We have a new malware problem, called Duqu
. Actually, Duqu is a few years old, but the newest iteration is proving to be particularly pesky. Like its close relative Stuxnet (the virus designed to screw with Iran's nuclear laboratories), this one appears to be the work of a nation.
WSJ reported this particular version may have been used to spy on the P5+1 talks with Iran on nuclear development. Dubbed ‘Duqu 2.0,’ the malware may have gathered audio, video, documents and communications from computers used by talk participants.
Developers planted several false flags in the malware to give the appearance its origins were in Eastern Europe or China. But as the Kaspersky researchers delved further into the 100 modules that encompass the platform, they discovered it was an updated version of Duqu, the malware discovered in late 2011 with code directly derived from Stuxnet. Evidence later suggested Duqu was used to spy on Iran's efforts to develop nuclear material and keep tabs on the country's trade relationships.
A "false flag" injected into malware code? Actually, that very possibility
was discussed in one of the Snowden documents
The Russian anti-malware firm Kaspersky reports that Duqu was specifically designed to target Kaspersky itself
In addition to the P5+1 events and the attack on Kaspersky Lab, the Duqu 2.0 group targeted the 70th Anniversary event of the liberation of Nazi death camp Auschwitz-Birkenau, an event attended by many foreign dignitaries and politicians.
Let's confront the elephant in the room. If Duqu is the work of a nation, and if it derives from Stuxnet, then whodunnit?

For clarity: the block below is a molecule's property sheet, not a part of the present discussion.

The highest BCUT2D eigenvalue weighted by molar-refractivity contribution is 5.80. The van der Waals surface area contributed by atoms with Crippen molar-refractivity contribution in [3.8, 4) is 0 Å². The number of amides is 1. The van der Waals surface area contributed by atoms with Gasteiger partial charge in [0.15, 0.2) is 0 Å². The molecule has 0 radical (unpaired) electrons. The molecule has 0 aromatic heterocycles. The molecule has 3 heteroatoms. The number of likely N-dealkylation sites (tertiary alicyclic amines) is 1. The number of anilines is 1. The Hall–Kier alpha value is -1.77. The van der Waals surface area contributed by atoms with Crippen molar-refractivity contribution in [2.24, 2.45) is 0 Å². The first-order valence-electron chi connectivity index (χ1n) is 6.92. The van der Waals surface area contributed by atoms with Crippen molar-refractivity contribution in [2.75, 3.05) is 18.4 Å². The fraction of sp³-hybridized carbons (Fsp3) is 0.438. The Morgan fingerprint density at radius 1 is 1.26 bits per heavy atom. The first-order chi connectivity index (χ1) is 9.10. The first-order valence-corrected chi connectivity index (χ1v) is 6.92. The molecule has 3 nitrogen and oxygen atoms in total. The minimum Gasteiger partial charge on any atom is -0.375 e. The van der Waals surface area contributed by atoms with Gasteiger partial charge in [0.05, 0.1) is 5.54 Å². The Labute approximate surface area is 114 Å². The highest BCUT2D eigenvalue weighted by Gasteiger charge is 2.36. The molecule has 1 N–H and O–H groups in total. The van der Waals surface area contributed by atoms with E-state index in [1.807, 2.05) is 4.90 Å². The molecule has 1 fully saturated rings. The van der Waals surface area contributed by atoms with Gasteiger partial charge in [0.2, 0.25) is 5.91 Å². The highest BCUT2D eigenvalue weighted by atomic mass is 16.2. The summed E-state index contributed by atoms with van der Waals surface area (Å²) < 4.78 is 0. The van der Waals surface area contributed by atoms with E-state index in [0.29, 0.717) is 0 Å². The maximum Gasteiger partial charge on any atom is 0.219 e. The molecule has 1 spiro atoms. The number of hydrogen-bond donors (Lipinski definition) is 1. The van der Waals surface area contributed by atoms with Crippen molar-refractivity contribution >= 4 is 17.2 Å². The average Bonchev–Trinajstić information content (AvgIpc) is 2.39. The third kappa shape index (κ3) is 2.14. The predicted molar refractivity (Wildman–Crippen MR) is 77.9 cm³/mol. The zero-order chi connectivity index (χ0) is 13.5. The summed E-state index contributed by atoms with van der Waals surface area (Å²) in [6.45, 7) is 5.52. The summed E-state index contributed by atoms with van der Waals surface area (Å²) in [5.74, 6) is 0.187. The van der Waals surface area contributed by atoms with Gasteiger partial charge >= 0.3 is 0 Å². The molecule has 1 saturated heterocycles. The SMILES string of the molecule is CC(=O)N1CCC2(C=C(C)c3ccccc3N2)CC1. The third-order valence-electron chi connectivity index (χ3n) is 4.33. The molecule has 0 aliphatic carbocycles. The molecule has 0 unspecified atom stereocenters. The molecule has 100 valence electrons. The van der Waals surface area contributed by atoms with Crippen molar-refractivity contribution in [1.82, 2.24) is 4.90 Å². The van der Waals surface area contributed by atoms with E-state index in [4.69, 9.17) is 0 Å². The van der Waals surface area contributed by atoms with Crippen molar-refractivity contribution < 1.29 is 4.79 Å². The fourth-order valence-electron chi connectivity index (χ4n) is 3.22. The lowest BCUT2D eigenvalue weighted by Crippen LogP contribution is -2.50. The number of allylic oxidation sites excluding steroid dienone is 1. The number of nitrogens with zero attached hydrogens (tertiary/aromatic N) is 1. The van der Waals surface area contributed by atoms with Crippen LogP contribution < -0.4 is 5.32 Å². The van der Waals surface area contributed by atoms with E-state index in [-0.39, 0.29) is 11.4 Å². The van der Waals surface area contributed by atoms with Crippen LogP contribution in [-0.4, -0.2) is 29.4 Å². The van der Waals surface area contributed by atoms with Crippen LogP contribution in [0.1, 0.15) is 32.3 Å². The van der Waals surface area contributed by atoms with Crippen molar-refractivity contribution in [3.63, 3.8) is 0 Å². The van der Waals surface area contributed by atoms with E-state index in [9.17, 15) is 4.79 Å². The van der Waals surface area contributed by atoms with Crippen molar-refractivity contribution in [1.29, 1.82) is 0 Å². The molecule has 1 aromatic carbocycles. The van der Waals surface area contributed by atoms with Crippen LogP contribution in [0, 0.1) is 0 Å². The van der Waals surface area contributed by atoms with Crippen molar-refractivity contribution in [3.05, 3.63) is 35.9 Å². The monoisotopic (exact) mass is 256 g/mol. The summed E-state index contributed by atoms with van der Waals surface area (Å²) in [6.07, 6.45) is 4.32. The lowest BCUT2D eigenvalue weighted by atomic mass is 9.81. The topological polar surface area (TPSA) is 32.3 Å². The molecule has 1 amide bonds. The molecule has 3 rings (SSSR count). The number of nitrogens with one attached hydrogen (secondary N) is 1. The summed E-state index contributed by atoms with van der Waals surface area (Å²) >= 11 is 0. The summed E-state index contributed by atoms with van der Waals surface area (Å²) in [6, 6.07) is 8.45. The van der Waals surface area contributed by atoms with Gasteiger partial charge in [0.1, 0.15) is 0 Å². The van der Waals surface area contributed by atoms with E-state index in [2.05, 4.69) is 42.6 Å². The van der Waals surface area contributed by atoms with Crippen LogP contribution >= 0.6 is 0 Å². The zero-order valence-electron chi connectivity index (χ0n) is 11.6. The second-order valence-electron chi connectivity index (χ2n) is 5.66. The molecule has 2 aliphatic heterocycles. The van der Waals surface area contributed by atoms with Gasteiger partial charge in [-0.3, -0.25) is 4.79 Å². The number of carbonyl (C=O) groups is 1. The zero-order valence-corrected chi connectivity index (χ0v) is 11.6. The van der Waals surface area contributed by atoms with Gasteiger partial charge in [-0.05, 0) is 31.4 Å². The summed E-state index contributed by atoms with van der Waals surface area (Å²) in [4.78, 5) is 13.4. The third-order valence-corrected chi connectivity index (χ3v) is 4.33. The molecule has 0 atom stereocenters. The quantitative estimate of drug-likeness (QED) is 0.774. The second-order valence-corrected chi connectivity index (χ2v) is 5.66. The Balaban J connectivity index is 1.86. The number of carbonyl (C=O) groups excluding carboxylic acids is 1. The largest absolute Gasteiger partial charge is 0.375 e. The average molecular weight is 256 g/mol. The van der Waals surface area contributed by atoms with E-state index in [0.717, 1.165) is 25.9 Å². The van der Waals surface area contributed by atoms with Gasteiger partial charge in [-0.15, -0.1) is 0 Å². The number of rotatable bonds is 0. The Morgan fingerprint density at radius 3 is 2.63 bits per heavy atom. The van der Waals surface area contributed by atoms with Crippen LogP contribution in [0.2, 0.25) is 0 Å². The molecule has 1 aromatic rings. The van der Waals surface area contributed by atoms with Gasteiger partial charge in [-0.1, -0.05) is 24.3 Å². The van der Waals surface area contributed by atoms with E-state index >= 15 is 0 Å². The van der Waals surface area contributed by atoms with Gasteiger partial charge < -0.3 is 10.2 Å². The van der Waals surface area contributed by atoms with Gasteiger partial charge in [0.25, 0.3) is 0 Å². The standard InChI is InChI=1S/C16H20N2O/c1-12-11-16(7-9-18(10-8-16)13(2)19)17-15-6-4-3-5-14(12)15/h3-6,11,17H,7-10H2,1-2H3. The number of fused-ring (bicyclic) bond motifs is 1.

It's an open secret that the Stuxnet malware was developed as part of a joint US-Israeli cyberweapons programme, codenamed Olympic Games. The NSA and Israel's elite Unit 8200 intelligence corps are therefore primes suspect in the creation of Duqu 2.0.
Israel's Unit 8200 is the obvious culprit.
Intriguingly, the entire German parliament
has been hit by a similar malware attack.
Trojans introduced to the Bundestag network are still working and are still sending data from the internal network to an unknown destination, several anonymous parliament sources told German publication Der Spiegel.
In May, parliament IT specialists discovered hackers were trying to infiltrate the network. So far, they have been unable to mitigate the attack.
Some Germans suspect that the Russian foreign intelligence service SVR is behind the attack.
Russia also gets the blame here
. I would counsel the Germans to be wary of false flags -- after all, Duqu 2.0 was meant to appear to be the work of "eastern Europeans." So far, I've seen no stories indicating that the German malware (which does not appear to have a name yet) bears a morphological resemblance to Stuxnet.